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All about rugs

By Kate Watson-Smyth

While carpet is common (and practical) in bedrooms and on stairs, it has been fashionable for some years to opt for rugs downstairs. But rugs can be complicated – not least because of all decisions that need to be made. You have to choose the colour, the shape, the pattern. And then you have to work out if you can afford one in the right size and what to do if the budget won’t stretch that far.

So, in this post, I thought I would lay out a few guidelines to help you through that process. First of all, you need to consider what material you want your rug to be made from and, given that we are all about British wool here, it’s worth knowing why wool is a good idea. Firstly, it can be produced in a variety of finishes from chunky boucles (about to be huge in upholstery trends this season) to velvety finishes that are soft underfoot.

I have written earlier about the pros of British wool but it bears repeating that wool is a good choice for hallways as it’s easy to clean – let any mud dry and you can simply vacuum it off. It also bounces back, which makes it good for high traffic areas with lots of feet coming and going. And it’s naturally resilient – think of the sheep out there in all British weathers. It’s also the sustainable choice of course.

Next you need to think about the size of your rug and this one is really quite simple. You need to buy the biggest rug you can afford for the space. I am always hesitant to talk about rules when it comes to interior design but there are one or two that I adhere to because, quite simply, they are right. That is; you must either have all the furniture, or at the very least the front legs on the rug. This pulls the space together and helps to zone it. You must never, I repeat never, just have a small rug with a coffee table underneath it and the rest of the furniture floating round the edges of the room. It looks disjointed and doesn’t imply a cosy welcoming space. In extremis make sure that at least the front legs of the sofa are on the rug and you can, if you must, float the other chairs off to the sides.

But what to do if the money won’t stretch to something that size? There are two options. One you can buy a piece of carpet and have the edges hemmed – perhaps in a contrasting colour. This is much cheaper than buying a rug and these days there are lots of patterned carpets around that might feel a little too much if fitted wall to wall, but work brilliantly in rug form. See both Alternative Flooring and Brintons for good examples.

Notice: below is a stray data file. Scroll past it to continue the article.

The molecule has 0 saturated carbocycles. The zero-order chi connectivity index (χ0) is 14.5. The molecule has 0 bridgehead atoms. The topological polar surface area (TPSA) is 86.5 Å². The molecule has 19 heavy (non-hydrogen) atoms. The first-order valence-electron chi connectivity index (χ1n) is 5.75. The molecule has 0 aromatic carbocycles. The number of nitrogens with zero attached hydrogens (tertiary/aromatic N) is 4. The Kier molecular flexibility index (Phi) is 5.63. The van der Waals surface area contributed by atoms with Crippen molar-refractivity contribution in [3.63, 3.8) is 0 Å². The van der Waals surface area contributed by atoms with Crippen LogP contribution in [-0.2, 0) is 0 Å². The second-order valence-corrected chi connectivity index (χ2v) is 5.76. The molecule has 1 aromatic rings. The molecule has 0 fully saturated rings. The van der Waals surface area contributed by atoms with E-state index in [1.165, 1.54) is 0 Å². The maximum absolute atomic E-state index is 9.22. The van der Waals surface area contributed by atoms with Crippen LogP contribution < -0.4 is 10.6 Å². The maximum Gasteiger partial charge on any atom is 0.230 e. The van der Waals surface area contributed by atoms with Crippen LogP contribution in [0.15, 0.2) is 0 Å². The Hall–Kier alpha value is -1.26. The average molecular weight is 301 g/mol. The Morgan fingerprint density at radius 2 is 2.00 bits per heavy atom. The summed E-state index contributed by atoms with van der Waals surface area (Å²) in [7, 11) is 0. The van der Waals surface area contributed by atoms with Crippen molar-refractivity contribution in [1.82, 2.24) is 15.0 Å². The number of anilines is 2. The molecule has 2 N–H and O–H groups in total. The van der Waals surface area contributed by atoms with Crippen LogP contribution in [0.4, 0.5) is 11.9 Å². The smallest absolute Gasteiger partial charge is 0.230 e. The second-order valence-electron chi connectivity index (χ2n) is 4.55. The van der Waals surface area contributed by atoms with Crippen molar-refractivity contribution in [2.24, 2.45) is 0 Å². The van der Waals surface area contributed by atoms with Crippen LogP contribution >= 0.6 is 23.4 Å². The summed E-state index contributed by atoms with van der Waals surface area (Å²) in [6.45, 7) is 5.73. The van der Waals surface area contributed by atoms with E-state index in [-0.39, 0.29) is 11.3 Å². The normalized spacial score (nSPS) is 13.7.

Secondly, if you already have a small rug that you love you can start layering them. This works well with vintage rugs and, if you are really stuck, anything in black and white stripes works well with florals and geometric patterns. Just make sure the colours work together tonally.

Size decided, the last point is about choosing the colour (and pattern if you want one). One theory is that a room should be divided roughly 60, 30. 10. So you would have the largest area in one colour - probably the walls – the second coming to about 30 per cent and the final 10 is the accessories. In practice you might want to match rugs and sofa to make up 30 percent. Or you can keep the sofa the same colour as the walls (which will make the room look bigger as it will sort of disappear into it) and go with another colour, and perhaps a pattern, for the rug.

Then it’s about experimenting with colour palettes to see what you like. If you find that tricky, then firstly look in your wardrobe to see what colours you have there and how you put them together when you get dressed. Dressing your house is no different from dressing your body and is possibly even easier as your house doesn’t have fat days, or hangover days or let’s just lie on the sofa in tracksuit bottoms and eat biscuit days.

But if you draw a blank in your wardrobe, talk a walk down your local high street and see what colours the window dressers have put together. For most of us though, it’s about working with what we have so you can choose one colour from the cushions, or the wallpaper, that you love and go with that. As long as it’s a colour you love and it’s as big as you can afford you won’t go wrong.

Feeling inspired? You can create your own custom British wool rug with Alternative Flooring’s Make Me A Rug service.

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All about rugs Kate Watson-Smyth,
Kate's cat, Enid, appreciating the comfort and warmth of a British Wool rug Kate's cat, Enid, appreciating the comfort and warmth of a British Wool rug